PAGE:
Between TIDE and VIDE, 30 million Americans find themselves without a job, some temporary, some permanently so.
Lotito, a long-time attorney with Littler Mendelson, is also the firm’s co-chair of the Workplace Policy Institute (WPI), and since 2018, founder and CEO of the Emma Coalition, a Littler supported, non-profit that the organization’s website says is “dedicated to educating the employer community and policymakers about the issues surrounding TIDE, and maximizing the economic and social benefits of TIDE for America’s companies and workers.”
Although the Emma Coalition is a newbie organization, Lotito totes along deep experience in worker and workplace law, as well as wide connectivity to both industry and government. He’s well-traveled in the ways of work and workplaces, bosses and employees, careers and career seekers, and what it takes to keep all in harmony.
Lotito recently appeared on a ProjectHR podcast where he discussed TIDE/VIDE and the ways that the Emma Coalition is working to get workplaces and workers to reskill and reinvent themselves through life-long learning.
Notes from Lotito podcast:
Preparing Future Displaced Employees for Success
- Do a data analysis to identify job skills that are most at-risk and job skills that will be most in demand;
- For those who are not yet in the workforce: Redesign the K-12 educational system, to start teaching those relevant future skills.
- For those already in the workforce when TIDE affects them: Create Lifelong Learning Accounts (funded through governments and employer/employee contributions), which enables people to upskill over the course of their entire career, allowing them to better evolve with their jobs.
Address the critical questions:
- How do we engage with Universities and Community Colleges to create the online courses that allow for this upskilling;
- What are employer obligations to create these skills?
- What role do union and non-union apprenticeship programs play in creating these skills?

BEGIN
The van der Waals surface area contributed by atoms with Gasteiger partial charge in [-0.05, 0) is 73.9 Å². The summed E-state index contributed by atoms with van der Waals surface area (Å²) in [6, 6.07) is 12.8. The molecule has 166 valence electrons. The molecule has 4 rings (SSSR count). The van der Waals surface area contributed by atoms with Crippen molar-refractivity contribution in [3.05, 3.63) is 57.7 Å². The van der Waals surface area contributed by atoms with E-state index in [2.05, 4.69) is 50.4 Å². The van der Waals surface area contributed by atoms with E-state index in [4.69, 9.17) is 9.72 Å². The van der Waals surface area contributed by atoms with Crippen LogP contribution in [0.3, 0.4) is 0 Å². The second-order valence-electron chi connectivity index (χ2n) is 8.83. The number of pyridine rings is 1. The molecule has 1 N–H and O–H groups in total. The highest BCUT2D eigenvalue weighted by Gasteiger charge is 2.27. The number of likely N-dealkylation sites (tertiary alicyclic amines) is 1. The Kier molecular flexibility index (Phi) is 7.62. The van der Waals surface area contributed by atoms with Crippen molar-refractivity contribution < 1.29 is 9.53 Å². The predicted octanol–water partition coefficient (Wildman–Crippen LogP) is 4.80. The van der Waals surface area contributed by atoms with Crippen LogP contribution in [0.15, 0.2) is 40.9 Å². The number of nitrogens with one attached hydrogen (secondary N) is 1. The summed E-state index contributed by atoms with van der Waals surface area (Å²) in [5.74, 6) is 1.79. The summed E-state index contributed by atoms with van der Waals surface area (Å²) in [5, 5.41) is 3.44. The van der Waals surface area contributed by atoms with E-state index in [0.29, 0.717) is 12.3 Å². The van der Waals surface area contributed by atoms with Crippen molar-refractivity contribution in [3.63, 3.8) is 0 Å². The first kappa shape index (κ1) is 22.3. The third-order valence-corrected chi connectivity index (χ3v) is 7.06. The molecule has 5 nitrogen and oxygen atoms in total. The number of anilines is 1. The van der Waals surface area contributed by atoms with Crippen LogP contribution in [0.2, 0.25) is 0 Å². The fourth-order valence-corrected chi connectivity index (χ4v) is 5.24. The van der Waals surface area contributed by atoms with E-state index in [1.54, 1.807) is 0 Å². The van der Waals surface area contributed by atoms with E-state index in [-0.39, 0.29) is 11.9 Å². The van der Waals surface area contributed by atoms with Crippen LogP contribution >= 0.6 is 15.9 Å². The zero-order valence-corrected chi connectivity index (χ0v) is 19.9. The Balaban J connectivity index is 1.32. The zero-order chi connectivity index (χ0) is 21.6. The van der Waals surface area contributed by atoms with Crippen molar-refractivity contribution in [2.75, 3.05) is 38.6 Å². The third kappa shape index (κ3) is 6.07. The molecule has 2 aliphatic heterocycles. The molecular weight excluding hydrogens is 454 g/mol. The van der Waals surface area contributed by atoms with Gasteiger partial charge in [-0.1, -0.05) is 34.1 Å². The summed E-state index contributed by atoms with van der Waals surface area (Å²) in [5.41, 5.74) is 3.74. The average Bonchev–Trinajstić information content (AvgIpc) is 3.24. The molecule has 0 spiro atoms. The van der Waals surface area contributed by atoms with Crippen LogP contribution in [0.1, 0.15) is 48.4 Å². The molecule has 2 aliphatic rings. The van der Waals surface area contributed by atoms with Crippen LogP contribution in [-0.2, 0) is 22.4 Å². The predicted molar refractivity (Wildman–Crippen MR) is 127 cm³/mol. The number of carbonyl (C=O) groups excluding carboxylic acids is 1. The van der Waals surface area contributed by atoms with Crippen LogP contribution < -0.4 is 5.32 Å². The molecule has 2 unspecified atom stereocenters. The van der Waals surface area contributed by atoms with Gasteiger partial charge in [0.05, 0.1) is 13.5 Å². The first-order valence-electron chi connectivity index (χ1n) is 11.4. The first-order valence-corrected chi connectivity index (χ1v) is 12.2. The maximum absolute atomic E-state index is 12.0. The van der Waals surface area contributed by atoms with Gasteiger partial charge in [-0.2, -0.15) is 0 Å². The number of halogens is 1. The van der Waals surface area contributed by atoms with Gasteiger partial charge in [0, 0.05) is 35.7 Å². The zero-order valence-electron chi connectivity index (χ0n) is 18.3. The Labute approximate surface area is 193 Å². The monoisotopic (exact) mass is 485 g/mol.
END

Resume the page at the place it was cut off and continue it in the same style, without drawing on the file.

Addressing TIDE Today
- A few higher-end businesses have been thinking about TIDE for a long time, and already have programs in place to upskill employees and make these workforce transitions in a humane way. Unfortunately, these companies are few and far between.
- One of the casualties of the pandemic is our inability to focus on longer-term issues like TIDE.
- Washington State enacted legislation that created a special task force that studied the impact of TIDE in their state, they issued a report in December 2019, that serves as a great blueprint and a great best practice for other states to follow. But that task force’s funding expires in June of 2020, and may not be reauthorized as a result of the current health crisis.
- California announced that they would have a task force, but there’s been very little publicity about it. This was likely done in response to a Little Hoover Commission report , released in 2018, that said California was at an enormous risk for TIDE over the next few decades.
- The federal government did form a task force with different business leaders and stakeholders, but they were focused more on the immediate skill gaps (prior to COVID-19), rather than taking a long-term look at the future.
- The Emma Coalition has sent a letter to the Secretary of Labor, talking about reformulating an already-funded government program – the Workforce Innovation and Opportunity Act (WOIA) – to mandate that states need to undertake a TIDE-related workforce analysis as a condition of accessing WOIA funds.